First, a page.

sack

noun (1)
\ ˈsak How to pronounce sack (audio) \

Definition of sack

 (Entry 1 of 5)

1 : a usually rectangular-shaped bag (as of paper, burlap, or canvas)
2 : the amount contained in a sack especially : a fixed amount of a commodity used as a unit of measure
3a : a woman's loose-fitting dress
b : a short usually loose-fitting coat for women and children
4 : dismissal gave him the sack
5a : hammock, bunk
b : bed
6 : a base in baseball
7 : an instance of sacking the quarterback in football

sack

verb (1)
sacked; sacking; sacks

Definition of sack (Entry 2 of 5)

transitive verb

1 : to put in or as if in a sack
2 : to dismiss especially summarily
3 : to tackle (the quarterback) behind the line of scrimmage in football

sack

noun (2)

Definition of sack (Entry 3 of 5)

: any of several white wines imported to England from Spain and the Canary Islands during the 16th and 17th centuries

sack

verb (2)
sacked; sacking; sacks

Definition of sack (Entry 4 of 5)

transitive verb

1 : to plunder (a place, such as a town) especially after capture
2 : to strip of valuables : loot

sack

noun (3)

Definition of sack (Entry 5 of 5)

: the plundering of a captured town

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Other Words from sack

Noun (1)

sackful \ ˈsak-​ˌfu̇l How to pronounce sack (audio) \ noun

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Verb (2)

ravage, devastate, waste, sack, pillage, despoil mean to lay waste by plundering or destroying. ravage implies violent often cumulative depredation and destruction. a hurricane ravaged the coast devastate implies the complete ruin and desolation of a wide area. an earthquake devastated the city waste may imply producing the same result by a slow process rather than sudden and violent action. years of drought had wasted the area sack implies carrying off all valuable possessions from a place. barbarians sacked ancient Rome pillage implies ruthless plundering at will but without the completeness suggested by sack. settlements pillaged by Vikings despoil applies to looting or robbing without suggesting accompanying destruction. the Nazis despoiled the art museums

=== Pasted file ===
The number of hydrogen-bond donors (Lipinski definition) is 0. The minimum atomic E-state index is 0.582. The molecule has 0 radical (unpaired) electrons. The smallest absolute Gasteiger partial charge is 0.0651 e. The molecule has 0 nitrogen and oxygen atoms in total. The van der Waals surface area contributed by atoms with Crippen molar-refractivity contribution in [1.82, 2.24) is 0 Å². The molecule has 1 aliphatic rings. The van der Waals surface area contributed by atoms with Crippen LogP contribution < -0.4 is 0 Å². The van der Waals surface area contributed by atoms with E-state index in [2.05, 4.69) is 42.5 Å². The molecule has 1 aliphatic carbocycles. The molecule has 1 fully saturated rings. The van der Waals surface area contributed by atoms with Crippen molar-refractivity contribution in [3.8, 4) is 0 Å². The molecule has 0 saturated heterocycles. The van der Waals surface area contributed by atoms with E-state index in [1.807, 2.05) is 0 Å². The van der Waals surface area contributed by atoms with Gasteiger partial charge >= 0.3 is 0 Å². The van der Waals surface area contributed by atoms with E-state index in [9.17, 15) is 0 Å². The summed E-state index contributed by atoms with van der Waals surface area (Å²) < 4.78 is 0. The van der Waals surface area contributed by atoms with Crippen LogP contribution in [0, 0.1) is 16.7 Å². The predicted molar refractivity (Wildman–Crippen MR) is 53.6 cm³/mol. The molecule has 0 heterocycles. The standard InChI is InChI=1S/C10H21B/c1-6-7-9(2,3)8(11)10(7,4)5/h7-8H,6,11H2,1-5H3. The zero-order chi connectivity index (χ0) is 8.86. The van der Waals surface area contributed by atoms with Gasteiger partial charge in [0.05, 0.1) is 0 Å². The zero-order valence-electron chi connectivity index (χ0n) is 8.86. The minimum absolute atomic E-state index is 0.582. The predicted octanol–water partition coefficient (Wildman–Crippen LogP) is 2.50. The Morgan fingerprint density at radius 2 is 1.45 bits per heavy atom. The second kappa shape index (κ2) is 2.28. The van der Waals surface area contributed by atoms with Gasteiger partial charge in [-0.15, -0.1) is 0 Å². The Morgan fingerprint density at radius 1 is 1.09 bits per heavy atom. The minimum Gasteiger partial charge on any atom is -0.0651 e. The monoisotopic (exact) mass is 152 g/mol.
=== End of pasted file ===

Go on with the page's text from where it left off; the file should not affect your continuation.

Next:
First Known Use of sack

Noun (1)

before the 12th century, in the meaning defined at sense 1

Verb (1)

14th century, in the meaning defined at sense 1

Noun (2)

circa 1532, in the meaning defined above

Verb (2)

circa 1547, in the meaning defined at sense 1

Noun (3)

1549, in the meaning defined above

History and Etymology for sack

Noun (1)

Middle English sak bag, sackcloth, from Old English sacc, from Latin saccus bag & Late Latin saccus sackcloth, both from Greek sakkos bag, sackcloth, of Semitic origin; akin to Hebrew śaq bag, sackcloth

Noun (2)

modification of Middle French sec dry, from Latin siccus; probably akin to Old High German sīhan to filter, Sanskrit siñcati he pours

Noun (3) and Verb (2)

Middle French sac, from Old Italian sacco, literally, bag, from Latin saccus

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Time Traveler for sack

Time Traveler

The first known use of sack was before the 12th century

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Cite this Entry

“Sack.” Merriam-Webster.com Dictionary, Merriam-Webster, https://www.merriam-webster.com/dictionary/sack. Accessed 12 May. 2021.

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More Definitions for sack

sack

noun
\ ˈsak How to pronounce sack (audio) \

Kids Definition of sack

 (Entry 1 of 3)

2 : a sack and its contents a sack of potatoes

sack

verb
sacked; sacking

Kids Definition of sack (Entry 2 of 3)

1 : to put into a sack When Mr. Hardly finished sacking my things, I paid the bill …— Karen Hesse, Out of the Dust
2 : to fire from a job or position

sack

verb
sacked; sacking

Kids Definition of sack (Entry 3 of 3)

: to loot after capture : plunder The invading army sacked the city.

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